Exploring new waters in the first Drake 17 kit
As I write this blog update, I look out over the Bay of Fundy off Campobello Island. The water and sky seem to merge into one gray canvas, but as the ebb tide really starts to go the calm waters go from fluid, to rippling, to boiling. The currents create eddies past points, tide rips and carry sea life quickly downstream. It reminds my so much of looking off the west side of San Juan Island, 2 weeks ago, on the opposite corner of the contiguous US. Looking over the Strait of Juan De Fuca on that first night as the sun set I thought about how familiar the waters were, but even more vivacious than Maine's, and that I would need to get very familiar with them and quick. Because I had one plan for the next several days: row and row hard. I had the use of the first kit-built Drake 17 Rowboat beautifully done by Kent Fosnes of Port Angeles, WA. The Drake 17 is my favorite rowboat in my catalog and my first design-build. We've come long way from that winter in 2007 imagining the design of a superior rowboat to take me out into my local Maine waters. Here I am about to splash into the big waters off Washington State.
San Juan Island
San Juan Island is the mother of the San Juan Island group in North Puget Sound. To the west, I was able to look out right over at Vancouver Island, Canada. This roughly north-sound oriented stretch is a famous feeding ground for Orca Whales and if there was anywhere I was going to see them in the wild it was here. In fact, that was a large reason for coming out: to row a Drake Rowboat with Orca Whales. I would not take a whale watch tour; I would row my own design out to the feeding grounds and hope to see them. How did it turn out?....
Today's row took me north along the west side of San Juan. I had planned an easy day rowing about 11 miles over the top of San Juan and returning via Roche Harbor. This row will take me along the west shore of the Island where the currents can be unpredictable, strong, and turbulent. I spent time gathering local knowledge on the waters, studying the chart and confirming my confidence in the boat and my abilities. I took off from a beach below my campsite and was off on my first open water row in a Drake Rowboat in too many years.
It was about 6 miles to the lunch stop when I noticed a pod of Orcas breach the surface in the distance. I ran to the boat, loaded up, and shoved off to where a whale watch boat was hanging out. I'll do what they are doing, I thought. Two large adult whales swam by and two juveniles hung behind. They decided to swim to me and under the boat.
The Drake 17 Rowboat Experience
I would be remiss not taking a moment to mention how completely, emphatically, and most certainly awesome the Drake Rowboat is to anyone who appreciates or wants to be introduced to truly pleasurable rowing. This particular Drake is the first kit-version I sold. Kent did a fantastic job building it and is a saint for loaning the boat to me. After slipping into the rowing seat that first morning, and rowing for about 15 minutes, I realized that this boat was lighter and faster than mine was. Using a great set of 9'6" length, beautiful, spoon-blade oars is a huge asset. But we were smoking along on that morning. I had made slight tweaks to the hull for the kit version and over the course of the day this row would confirm that I made good changes to the boat. The security and stability of the Drake hull is wonderful when you are in big waters. I felt cradled and safe. Yet, on the waterline she is a long, narrow hull that slips through the water with ease. The oars mount on the gunwales directly via a gorgeous set of Bronze oarlock brackets. The hull will rise and fall with the swells and shed the choppiest water. Airtight tanks in the ends of the boat will allow self-rescue in the event of an emergency. I love this boat and the adventures it has brought to me and is bringing to people worldwide.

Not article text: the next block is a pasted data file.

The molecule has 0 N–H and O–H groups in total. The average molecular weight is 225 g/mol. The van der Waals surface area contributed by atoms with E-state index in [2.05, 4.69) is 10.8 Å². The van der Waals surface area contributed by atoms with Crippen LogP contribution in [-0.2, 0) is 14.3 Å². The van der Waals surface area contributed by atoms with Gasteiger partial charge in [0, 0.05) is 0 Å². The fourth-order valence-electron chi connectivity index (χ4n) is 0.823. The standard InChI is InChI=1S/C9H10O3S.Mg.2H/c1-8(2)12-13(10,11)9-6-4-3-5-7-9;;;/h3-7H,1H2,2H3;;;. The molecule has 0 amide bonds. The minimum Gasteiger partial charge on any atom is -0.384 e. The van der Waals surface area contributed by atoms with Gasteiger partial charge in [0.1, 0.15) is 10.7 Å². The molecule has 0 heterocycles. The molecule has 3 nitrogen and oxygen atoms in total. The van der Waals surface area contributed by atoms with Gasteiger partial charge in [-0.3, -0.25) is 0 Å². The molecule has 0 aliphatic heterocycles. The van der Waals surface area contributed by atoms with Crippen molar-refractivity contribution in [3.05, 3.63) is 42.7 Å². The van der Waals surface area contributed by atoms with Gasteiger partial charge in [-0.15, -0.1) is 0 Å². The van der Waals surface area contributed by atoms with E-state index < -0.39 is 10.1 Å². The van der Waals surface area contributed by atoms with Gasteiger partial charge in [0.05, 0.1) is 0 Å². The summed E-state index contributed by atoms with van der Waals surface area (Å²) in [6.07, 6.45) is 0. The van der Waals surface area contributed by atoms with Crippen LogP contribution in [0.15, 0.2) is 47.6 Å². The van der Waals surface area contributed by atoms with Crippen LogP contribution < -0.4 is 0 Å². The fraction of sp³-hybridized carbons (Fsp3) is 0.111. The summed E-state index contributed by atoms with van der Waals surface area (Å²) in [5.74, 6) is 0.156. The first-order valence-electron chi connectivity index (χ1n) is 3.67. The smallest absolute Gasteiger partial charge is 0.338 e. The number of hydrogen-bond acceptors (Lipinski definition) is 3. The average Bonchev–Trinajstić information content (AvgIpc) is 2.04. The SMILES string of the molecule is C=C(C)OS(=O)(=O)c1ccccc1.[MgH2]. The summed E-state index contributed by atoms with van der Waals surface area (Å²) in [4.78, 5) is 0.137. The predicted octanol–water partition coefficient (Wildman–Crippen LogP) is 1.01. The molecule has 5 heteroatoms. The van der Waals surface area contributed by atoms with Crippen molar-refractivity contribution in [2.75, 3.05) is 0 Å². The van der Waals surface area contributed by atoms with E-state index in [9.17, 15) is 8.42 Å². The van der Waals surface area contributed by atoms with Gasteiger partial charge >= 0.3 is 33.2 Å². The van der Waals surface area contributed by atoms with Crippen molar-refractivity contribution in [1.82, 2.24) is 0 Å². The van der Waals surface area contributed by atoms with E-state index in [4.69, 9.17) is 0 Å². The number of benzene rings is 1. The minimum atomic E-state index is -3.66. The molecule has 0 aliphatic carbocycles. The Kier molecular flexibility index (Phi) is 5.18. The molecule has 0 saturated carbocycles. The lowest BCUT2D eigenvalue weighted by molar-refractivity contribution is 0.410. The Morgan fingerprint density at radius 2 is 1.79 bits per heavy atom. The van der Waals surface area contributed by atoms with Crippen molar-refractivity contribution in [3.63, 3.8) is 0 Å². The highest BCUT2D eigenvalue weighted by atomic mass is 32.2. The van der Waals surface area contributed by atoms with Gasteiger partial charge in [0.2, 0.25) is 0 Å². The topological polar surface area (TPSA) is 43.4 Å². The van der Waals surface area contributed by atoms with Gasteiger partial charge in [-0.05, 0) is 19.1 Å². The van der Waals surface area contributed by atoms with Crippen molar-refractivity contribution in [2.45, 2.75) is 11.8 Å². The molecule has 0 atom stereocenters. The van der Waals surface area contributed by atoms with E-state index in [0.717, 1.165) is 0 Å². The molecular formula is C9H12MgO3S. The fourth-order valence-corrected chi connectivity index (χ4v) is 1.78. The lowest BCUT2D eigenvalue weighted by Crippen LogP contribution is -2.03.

Return to Campsite
Midway through the row, I felt great. I was enticed to go further. That is the thing about the Drake Rowboat. It is so easy pulling, you can really go the distance. The other nice thing is that you can row into quite a current with the Drake and that is what I had to do in Roche Harbor. The views were stunning and the Kelp amazing. Exiting the harbor back into open water found me rowing hard into about 10-15kts of wind and a head sea. But the current seemed to switch direction so that helped. As I rowed down the coast, the infamous tide rips of the Straight popped up. I could go around them or right through them. I did a little of both.
As I approached the beach back at the campsite, I could see the pods of Orcas heading south again after their morning feeding. They were breaching and cruising fast. If I hadn't just rowed 14 miles I would have gone out to join the three kayakers enjoying the show. They were so close! But then again, I could just watch from shore as I massaged my hands and felt the rush of a glorious day of rowing course through my veins.